For nearly two decades, Jackie O’s has become synonymous with Athens culture. No matter what form the business takes – a sit-down restaurant or a mecca for beer connoisseurs – each location is a haven of Southeastern Ohio charm and energy. Although each branch is uniquely characterized and differentiated, they are all dedicated to sustainability, which is a core value of Jackie O’s Farm.
The farm is located seven miles outside uptown Athens, rich with diverse vegetation and sustainable practices. Jackie O’s has owned the 45-acre property since 2010, so it is often referred to as Jackie O’s Farm instead of its official title, Barrel Ridge Farm.
“We provide a lot of produce for the uptown restaurants, not quite everything they use … it goes on what we have throughout the year and what they’re interested in,” said Justin Tager, the farm manager.
Tager has held his position since May 2023 and was a co-manager for approximately three years before independently taking on the responsibilities.
“Prepping seeds, mixing soil, planting, harvesting, washing, delivery, landscaping, caring for fruit trees, we have a mushroom operation, we do some beekeeping — there’s really quite a lot to it,” Tager said.
The work Tager does at Jackie O’s Farm helps keep the company sustainable and, by default, increases the quality of the food and the restaurants as a whole.
“If they were able to get all of the ingredients from us and be totally sustainable from Jackie O’s Farm, then I think that would be the most ideal scenario,” Tager said.
The executive chef of Jackie O’s, Steven Fellabaum, said he believes working with a local farm creates more efficiency within the culinary operations of the company.
“It’s a little bit easier because we’re all the same company,” said Fellabaum. “They send me a text of what they have available, I order what I want and it shows up. Pretty much anywhere else, you’re usually waiting on a predestined day and all that kind of stuff, so (the farm) makes it a little quicker and easier.”
When it comes to putting together a meal, nothing compares to using locally grown and sourced ingredients. Jackie O’s Farm operates greenhouses, raised beds, an orchard and many other facilities that contribute to the menu.
“With our ramen bowls, over the summer … they grow Asian greens and stuff that we’ve incorporated in that, and they turned out very nice,” said Fellabaum.
Paula Marsh is the front-of-house manager at Jackie O’s Public House Restaurant and the uptown Brewpub. She has been with Jackie O’s for five years and has noticed how customers tend to react to the ingredients.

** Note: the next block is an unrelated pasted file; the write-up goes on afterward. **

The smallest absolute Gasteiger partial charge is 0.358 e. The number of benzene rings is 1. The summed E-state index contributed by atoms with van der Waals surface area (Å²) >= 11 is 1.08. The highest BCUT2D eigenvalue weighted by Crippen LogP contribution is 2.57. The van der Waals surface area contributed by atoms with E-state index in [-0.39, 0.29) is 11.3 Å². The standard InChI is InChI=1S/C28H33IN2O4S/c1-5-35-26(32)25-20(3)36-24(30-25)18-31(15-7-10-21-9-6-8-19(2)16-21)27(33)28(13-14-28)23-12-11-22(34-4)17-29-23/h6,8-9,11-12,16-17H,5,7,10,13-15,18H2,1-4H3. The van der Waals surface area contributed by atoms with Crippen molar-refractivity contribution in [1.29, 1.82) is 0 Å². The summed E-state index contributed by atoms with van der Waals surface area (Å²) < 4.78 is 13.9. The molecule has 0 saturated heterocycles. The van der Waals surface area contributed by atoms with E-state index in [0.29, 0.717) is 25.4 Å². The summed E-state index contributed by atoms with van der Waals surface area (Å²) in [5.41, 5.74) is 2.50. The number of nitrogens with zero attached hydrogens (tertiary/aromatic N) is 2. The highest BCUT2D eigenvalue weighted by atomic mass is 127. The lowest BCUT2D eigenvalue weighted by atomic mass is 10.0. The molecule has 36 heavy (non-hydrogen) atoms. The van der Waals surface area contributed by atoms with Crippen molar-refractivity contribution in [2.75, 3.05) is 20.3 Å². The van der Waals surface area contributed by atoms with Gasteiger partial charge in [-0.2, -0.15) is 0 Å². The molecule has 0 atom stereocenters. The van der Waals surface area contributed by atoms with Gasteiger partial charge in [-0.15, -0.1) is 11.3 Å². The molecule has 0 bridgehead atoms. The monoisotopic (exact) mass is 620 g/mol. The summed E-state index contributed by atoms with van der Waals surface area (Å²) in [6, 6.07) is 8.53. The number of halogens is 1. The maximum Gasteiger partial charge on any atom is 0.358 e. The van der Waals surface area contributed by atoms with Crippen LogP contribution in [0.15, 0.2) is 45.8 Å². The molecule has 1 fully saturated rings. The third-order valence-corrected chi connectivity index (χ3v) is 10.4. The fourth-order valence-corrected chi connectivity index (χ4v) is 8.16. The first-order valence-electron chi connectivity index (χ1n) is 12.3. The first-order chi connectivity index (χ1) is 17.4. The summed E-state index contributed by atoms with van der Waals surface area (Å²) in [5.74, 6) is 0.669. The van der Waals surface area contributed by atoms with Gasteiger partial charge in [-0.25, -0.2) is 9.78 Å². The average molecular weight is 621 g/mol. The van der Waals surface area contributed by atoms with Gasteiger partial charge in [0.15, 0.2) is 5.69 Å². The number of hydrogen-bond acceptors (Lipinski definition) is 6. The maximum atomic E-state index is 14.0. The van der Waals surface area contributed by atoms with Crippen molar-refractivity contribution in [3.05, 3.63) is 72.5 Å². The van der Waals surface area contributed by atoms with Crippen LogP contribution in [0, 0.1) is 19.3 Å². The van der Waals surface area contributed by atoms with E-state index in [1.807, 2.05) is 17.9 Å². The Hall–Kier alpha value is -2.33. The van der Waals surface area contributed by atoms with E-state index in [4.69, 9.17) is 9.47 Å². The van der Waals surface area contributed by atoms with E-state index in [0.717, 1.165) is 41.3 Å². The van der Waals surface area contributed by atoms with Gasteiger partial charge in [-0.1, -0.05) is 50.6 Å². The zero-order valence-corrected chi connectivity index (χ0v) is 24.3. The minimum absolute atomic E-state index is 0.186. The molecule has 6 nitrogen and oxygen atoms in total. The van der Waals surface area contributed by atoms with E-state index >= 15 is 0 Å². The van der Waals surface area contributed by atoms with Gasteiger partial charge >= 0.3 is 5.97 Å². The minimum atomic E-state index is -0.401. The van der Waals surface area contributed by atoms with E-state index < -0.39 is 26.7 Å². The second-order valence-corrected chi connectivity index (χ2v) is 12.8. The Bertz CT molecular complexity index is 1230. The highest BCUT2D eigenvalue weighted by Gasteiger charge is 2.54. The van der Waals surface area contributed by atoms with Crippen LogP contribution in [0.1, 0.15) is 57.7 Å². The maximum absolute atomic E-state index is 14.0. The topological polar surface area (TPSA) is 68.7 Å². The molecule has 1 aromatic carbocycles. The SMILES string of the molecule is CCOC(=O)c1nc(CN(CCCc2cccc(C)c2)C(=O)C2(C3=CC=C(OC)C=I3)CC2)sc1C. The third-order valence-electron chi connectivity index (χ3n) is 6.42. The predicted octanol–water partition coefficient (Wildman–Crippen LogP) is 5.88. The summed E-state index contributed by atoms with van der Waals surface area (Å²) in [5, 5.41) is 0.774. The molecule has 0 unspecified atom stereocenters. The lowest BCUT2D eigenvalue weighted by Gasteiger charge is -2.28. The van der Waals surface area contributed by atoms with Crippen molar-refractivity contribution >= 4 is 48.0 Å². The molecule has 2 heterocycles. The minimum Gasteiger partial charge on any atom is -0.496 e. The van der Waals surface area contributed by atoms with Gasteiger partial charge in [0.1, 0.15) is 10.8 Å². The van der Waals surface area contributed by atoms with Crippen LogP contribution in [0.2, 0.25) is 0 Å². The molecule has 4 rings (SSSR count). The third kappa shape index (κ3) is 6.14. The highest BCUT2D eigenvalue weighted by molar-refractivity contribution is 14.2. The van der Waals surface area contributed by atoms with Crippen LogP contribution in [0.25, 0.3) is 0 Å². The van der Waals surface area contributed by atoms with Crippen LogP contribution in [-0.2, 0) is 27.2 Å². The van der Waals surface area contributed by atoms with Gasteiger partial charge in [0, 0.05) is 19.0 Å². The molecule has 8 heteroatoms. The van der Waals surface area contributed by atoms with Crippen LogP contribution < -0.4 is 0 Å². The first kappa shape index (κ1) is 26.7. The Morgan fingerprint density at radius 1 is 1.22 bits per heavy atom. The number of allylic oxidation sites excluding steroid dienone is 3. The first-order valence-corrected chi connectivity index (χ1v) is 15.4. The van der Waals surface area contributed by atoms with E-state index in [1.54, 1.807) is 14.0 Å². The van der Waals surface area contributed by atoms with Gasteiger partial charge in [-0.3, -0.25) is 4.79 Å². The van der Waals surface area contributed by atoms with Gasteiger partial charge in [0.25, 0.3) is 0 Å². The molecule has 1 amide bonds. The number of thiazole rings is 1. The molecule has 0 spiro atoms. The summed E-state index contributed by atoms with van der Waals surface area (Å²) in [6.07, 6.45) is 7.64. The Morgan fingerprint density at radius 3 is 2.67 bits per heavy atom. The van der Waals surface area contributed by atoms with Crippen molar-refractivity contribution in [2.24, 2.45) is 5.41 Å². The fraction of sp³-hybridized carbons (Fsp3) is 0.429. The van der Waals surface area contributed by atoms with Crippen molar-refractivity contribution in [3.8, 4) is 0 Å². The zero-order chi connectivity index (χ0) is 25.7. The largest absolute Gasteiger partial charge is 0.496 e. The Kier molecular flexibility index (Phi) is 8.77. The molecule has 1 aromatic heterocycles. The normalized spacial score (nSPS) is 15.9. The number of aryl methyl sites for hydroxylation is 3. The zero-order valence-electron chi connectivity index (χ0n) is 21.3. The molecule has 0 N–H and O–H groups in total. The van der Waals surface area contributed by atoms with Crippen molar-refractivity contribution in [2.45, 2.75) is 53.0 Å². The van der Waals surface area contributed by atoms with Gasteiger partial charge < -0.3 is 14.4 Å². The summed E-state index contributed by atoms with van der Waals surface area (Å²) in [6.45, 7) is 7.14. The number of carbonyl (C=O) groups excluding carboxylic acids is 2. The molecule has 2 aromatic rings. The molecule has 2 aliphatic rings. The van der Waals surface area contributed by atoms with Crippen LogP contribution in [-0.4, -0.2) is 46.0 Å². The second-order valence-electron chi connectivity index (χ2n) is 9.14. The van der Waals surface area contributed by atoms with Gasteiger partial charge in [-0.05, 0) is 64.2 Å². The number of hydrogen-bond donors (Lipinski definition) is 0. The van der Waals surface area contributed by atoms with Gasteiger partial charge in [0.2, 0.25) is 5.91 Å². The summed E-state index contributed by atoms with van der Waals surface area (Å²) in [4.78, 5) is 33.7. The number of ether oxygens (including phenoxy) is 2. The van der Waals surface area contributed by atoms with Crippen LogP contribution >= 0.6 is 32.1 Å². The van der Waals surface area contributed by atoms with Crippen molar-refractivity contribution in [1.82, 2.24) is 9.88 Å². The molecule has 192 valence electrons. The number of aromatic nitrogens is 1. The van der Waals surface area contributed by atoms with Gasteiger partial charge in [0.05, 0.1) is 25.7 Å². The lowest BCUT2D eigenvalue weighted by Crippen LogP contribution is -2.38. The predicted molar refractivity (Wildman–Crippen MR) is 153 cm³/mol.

“We do vegetable sides that are all grown at the farm, and those we often get compliments on,“ Marsh said. "I’ve had people that try a vegetable they’ve never eaten before and end up loving it.”
While the food menu at Jackie O’s is an extremely important facet of the operation, the business is a brewery first. Therefore, Jackie O’s Farm also contributes its resources to ensure high-quality brews from the business.
“We do a lot of specialty crops that are just for beer making, so we’ll do a whole 200-foot bed of beets early in the summer for a beet beer, we do all of our watermelons toward a Berliner beer and we’ve done edible flowers for beer as well,” said Tager.
No area of Jackie O’s is left untouched by the farm’s sustainability. Locations in Columbus also receive deliveries from the farm, as well as the Jackie O’s Bakery.
“We have perennial herbs … that they use in their baked goods, like lavender, rosemary, things like that,“ Tager said. "We also give them … produce and they sell that out of the taproom.”
Jackie O’s Farm also contributes supplies to other Athens businesses, such as Avalanche Pizza and Fusion Noodle Company. The farm has donated to the Appalachian Center for Economic Networks, a facilitator of a strong small-business community in the area.
An extra amenity offered by Jackie O’s Farm is a 12-person Airbnb. The property has three bedrooms, two-and-a-half bathrooms and plenty of nature and farmland to explore.
“It’s all about the ingredients,” Tager said. “The less that it’s transported to get to the restaurant to the table, the better it is.”
This attention to detail not only ensures the restaurant will receive fresh products, but there are also other sustainability perks due to the farm’s proximity.
“Just having fresh ingredients that have a low carbon impact because they’re delivered from not very far away … it makes me feel better about the environment,” Marsh said.